“So, we pitched them that if a project does all of these comprehensive due diligence best practices — and they can assume the highest quality modules, construction, O&M plans, the least risky resource weather file — then that project is materially at a lower risk of underperforming and should receive a lower price for revenue insurance,” Meydbray says.

Argo, an insurance company that’s been in the solar space for some time and employs a solar savvy staff, agreed with this logic.

Just how much confidence does Argo have in the risk-reduction of the PV PlantProtect I’ll say it again: for a 170-MW utility scale plant, the premium is about 1 cent per watt for 15 years of coverage for 90 percent of the p50.

Various reasons this is cool

Quickness of quoting. Typically a solar company calls an insurance company for pricing and they do a weeks-long technical diligence to then generate a price, and then if it comes back too expensive, you’re out of luck.

“When you first step into a project and call an insurer to provide revenue insurance quote, and the insurance company is starting from square one, they will take a conservative view on everything until they learn more and more about the project.”

With PV Plant Protect, all of the controllable risks are accounted for.

“Because we predefine all of the technical diligence steps, we get visibility into what the pricing is going to be up front and can say it will be roughly 1 cent for a project of this size for this coverage,” Meydbray says. “The developer can go through their financial models, see what the guarantee of this much will cost them, and it either benefits the project economically or it doesn’t. Fairly straight forward process that streamlines things for both sides.”

Financing flexibility. Having an insured, bankable project impacts how much debt a project can raise because the loan is typically sized based on a downside scenario. Lenders can’t have a project default, so in a p99 scenario the amount any cash from the project has to first service the debt, leaving nothing left. This coverage defines that revenue floor.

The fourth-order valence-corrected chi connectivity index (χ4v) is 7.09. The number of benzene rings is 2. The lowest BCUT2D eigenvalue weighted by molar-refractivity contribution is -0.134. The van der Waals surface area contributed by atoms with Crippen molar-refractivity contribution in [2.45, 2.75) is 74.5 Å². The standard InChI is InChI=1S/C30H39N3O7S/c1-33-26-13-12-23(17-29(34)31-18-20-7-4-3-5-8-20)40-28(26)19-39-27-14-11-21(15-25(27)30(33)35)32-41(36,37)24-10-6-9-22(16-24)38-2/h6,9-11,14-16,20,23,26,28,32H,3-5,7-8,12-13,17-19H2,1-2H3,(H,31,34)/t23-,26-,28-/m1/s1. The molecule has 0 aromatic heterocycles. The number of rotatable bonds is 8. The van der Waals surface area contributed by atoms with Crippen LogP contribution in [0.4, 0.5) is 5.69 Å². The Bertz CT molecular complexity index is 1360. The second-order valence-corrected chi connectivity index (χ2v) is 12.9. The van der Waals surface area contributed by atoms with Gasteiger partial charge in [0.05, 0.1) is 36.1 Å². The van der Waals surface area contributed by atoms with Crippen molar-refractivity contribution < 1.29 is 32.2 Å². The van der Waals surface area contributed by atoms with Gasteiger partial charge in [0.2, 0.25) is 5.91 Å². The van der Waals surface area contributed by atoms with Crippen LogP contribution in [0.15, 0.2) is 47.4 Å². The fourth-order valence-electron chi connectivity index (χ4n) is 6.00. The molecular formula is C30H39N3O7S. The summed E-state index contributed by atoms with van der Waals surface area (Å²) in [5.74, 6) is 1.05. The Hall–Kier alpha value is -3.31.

“When it hits the level that the insurance kicks in, it can’t go any lower, so they know we can at least make that much cash so they will size their debt based on that,” Meydbray notes.

Reasons it’s not cool?

The concept seems like a no-brainer, but revenue insurance concepts have come and gone over the past 10 years, gaining little traction, likely because of the costs associated. Will a bundled-program-and-insurance-coverage be seen any differently by developers?

“All these projects are tight, so developers are careful about adding additional cost, which is what this product is,” Meydbray acknowledges. “But for the majority of projects, I think the actual economics of the project will be improved either through better debt terms or something else. The actual economics should provide an added benefit that outweighs the cost.”

Again, the specific services aren’t new (many utility scale players are doing such diligence, just in an ad hoc way), but this upfront, pre-approved bundle, bolstered with lower cost revenue insurance that runs for the duration of the PPA is new. Yes, it is added upfront cost, which doesn’t fly in the cut-throat world of utility-scale solar project pricing. But given the industry’s current underperformance subplot, it may be time to invest in fewer stabs in the dark.

“The overall concept of predefining the technical diligence is totally new. So the biggest hurdle is people are busy and don’t have time to learn new stuff. But a $150 million project insurance policy can be huge.”